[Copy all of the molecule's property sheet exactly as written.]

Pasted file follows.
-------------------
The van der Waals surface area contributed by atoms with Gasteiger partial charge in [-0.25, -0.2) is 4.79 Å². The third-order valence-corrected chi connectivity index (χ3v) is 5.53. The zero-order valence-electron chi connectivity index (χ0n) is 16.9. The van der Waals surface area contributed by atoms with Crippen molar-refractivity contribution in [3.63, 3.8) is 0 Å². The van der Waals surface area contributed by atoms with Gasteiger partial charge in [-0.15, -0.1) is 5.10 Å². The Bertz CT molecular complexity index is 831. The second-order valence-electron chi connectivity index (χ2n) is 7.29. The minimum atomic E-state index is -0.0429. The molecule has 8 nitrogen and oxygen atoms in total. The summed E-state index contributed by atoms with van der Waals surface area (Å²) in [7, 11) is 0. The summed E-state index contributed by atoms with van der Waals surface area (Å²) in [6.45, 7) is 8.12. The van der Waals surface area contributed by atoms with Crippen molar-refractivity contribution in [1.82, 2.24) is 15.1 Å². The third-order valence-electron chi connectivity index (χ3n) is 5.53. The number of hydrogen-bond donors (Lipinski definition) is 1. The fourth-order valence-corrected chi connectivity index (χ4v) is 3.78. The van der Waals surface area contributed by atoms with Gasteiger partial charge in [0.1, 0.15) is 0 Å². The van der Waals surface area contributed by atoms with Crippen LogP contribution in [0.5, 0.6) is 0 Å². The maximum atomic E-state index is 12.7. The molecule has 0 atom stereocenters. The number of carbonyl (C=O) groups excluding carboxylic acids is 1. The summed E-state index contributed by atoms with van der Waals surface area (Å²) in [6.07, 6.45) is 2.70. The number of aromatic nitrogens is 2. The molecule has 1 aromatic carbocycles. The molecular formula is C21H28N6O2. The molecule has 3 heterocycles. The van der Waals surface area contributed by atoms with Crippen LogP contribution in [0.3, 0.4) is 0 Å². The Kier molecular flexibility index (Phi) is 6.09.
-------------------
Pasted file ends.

The van der Waals surface area contributed by atoms with Gasteiger partial charge in [-0.25, -0.2) is 4.79 Å². The third-order valence-corrected chi connectivity index (χ3v) is 5.53. The zero-order valence-electron chi connectivity index (χ0n) is 16.9. The van der Waals surface area contributed by atoms with Crippen molar-refractivity contribution in [3.63, 3.8) is 0 Å². The van der Waals surface area contributed by atoms with Gasteiger partial charge in [-0.15, -0.1) is 5.10 Å². The Bertz CT molecular complexity index is 831. The second-order valence-electron chi connectivity index (χ2n) is 7.29. The minimum atomic E-state index is -0.0429. The molecule has 8 nitrogen and oxygen atoms in total. The summed E-state index contributed by atoms with van der Waals surface area (Å²) in [7, 11) is 0. The summed E-state index contributed by atoms with van der Waals surface area (Å²) in [6.45, 7) is 8.12. The van der Waals surface area contributed by atoms with Crippen molar-refractivity contribution in [1.82, 2.24) is 15.1 Å². The third-order valence-electron chi connectivity index (χ3n) is 5.53. The number of hydrogen-bond donors (Lipinski definition) is 1. The fourth-order valence-corrected chi connectivity index (χ4v) is 3.78. The van der Waals surface area contributed by atoms with Gasteiger partial charge in [0.1, 0.15) is 0 Å². The van der Waals surface area contributed by atoms with Crippen LogP contribution in [0.5, 0.6) is 0 Å². The maximum atomic E-state index is 12.7. The molecule has 0 atom stereocenters. The number of carbonyl (C=O) groups excluding carboxylic acids is 1. The summed E-state index contributed by atoms with van der Waals surface area (Å²) in [6.07, 6.45) is 2.70. The number of aromatic nitrogens is 2. The molecule has 1 aromatic carbocycles. The molecular formula is C21H28N6O2. The molecule has 3 heterocycles. The van der Waals surface area contributed by atoms with Crippen LogP contribution in [0.3, 0.4) is 0 Å². The Kier molecular flexibility index (Phi) is 6.09.